UK & Europe
Unlike on recent occasions, a reversal of the decline in oil prices has lasted through the afternoon and relieved some of the pressure on stock markets. The bounce had its beginnings on Monday when crude oil finished flat after having being down over 2% during the day and continued through Tuesday.
Shares in Europe are seeing a rebound from multi-month lows. The FTSE 100 regained the psychological 6000 level. The German DAX has pushed back above 10,400, eclipsing Friday’s high and leaving it positive on the week.
A return to risk-on sentiment sent every sector into the green on the FTSE 100, giving the index its first positive day in nine. Old Mutual was top riser as investors continue to reprice the level of stability inside South Africa after the appointment of Pravin Gordhan as finance minister.
Sainsbury’s was leading the supermarkets sector higher after the latest set of Kantar sales figures showed it was the only one of the top four to see growth in sales and market share over the past 12 weeks. The results for Tesco, Asda and Morrisons were less favourable with falling sales and losing market share to German discounters Aldi and Lidl, who both saw double-digit sales growth. Sainsbury’s performance has shown there could be light at the end of the discounting tunnel for the big four, helping Tesco and Morrisons shares rise in unison.
Royal Dutch Shell and BG Group shares were higher alongside the price of oil but gains were limited by increasing concerns over viability of the merger at sub $40 per barrel oil prices. The feeling is that the majority of shareholders will vote for the deal to go ahead at the beginning of next year. However the idea of postponement or renegotiation could gain popularity if the price of oil goes much lower, bringing down the value of BG’s assets.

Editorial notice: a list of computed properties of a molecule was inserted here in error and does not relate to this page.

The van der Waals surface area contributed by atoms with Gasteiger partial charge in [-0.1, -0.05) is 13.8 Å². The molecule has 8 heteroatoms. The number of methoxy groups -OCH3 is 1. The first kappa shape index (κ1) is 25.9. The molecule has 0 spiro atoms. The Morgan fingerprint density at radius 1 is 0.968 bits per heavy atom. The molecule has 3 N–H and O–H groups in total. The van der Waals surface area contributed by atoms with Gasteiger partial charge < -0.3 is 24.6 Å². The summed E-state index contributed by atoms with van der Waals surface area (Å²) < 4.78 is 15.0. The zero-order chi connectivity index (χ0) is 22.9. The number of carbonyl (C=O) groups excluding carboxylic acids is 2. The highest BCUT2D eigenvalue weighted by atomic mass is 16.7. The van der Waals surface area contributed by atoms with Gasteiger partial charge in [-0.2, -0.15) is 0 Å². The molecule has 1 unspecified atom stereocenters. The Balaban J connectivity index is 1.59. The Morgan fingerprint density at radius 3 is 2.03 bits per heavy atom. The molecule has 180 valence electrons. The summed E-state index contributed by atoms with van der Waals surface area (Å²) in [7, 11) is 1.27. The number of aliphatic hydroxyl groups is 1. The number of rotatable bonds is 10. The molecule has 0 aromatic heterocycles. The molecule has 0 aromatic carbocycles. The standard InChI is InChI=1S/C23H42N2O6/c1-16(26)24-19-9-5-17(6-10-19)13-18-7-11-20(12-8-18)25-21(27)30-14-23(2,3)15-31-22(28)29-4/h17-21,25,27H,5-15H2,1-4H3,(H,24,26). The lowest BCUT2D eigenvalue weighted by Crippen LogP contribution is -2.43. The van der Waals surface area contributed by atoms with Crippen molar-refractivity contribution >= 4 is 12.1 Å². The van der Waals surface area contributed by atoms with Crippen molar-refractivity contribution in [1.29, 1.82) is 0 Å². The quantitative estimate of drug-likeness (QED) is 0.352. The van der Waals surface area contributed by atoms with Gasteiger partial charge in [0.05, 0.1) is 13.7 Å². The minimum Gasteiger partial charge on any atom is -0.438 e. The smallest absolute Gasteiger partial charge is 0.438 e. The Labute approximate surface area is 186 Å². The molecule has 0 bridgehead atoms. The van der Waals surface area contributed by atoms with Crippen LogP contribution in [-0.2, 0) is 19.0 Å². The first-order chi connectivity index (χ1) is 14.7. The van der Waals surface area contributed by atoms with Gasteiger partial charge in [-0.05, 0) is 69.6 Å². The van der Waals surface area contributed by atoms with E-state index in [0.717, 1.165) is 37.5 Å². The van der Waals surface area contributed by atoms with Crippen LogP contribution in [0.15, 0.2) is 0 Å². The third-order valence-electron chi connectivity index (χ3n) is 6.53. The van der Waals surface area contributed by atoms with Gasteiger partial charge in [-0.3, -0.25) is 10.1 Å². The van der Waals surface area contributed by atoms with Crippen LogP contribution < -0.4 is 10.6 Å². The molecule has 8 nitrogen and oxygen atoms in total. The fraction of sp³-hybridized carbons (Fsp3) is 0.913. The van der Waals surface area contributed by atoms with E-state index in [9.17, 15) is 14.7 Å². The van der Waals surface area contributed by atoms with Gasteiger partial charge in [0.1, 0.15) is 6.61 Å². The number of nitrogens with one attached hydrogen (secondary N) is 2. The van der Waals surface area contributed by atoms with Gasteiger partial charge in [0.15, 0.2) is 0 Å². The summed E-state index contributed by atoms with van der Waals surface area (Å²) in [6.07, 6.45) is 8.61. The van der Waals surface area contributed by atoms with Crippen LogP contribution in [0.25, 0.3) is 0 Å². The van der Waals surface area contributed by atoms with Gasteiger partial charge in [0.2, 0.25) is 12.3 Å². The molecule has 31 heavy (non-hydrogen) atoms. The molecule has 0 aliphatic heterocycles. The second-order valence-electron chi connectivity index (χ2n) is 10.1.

US stocks opened higher on Tuesday as oil prices stabilised on the first of the Federal Reserve’s two day policy meeting.
The rally in stocks is supported by the idea that the Fed will accompany the rate raise rise with a dovish statement and “dot plot” to support the message that rates will rise gradually. Lowering the dot plot to indicate a slower pace of rate rises would be at odds with the Fed’s belief that the economy is on track to meet its 2% inflation target. It seems more likely the Fed would want to demonstrate faith in the economy through a hawkish hike than appease markets with a dovish hike.
Monday’s oil price rebound coincided with the Dow Jones Industrial Average narrowly avoiding a two-month low and a double top price pattern that could have triggered further declines towards 16,000.
The US dollar was mostly stronger on Tuesday after the core CPI rose 2.0% year-over-year, removing the final barrier to a Fed rate rise on Wednesday. The Empire State manufacturing index was -4.6%, better than the -5.7% expected and the -10.7% reported last month
The euro has failed to make much headway beyond the sudden gains reached during the last ECB meeting. There was a small bounce following a better than expected German investor confidence survey but EUR/USD stalled at the 1.10 handle and gave back gains.
The British pound rose against the euro after UK inflation rose again in November for the first time since July. UK CPI rose 0.1% year-over-year with core prices rising 1.2%.
Oil is seeing a technical rebound as shorts cover at the 2008 lowsand ahead of the Fed meeting. News that the US could be set to allow unlimited crude oil exports is if anything a bearish development for the price of oil, though OPEC has said it does not foresee any impact from US exports on prices.
Gold prices are travelling in a volatile sideways channel with a downward bias heading into the Fed meeting.
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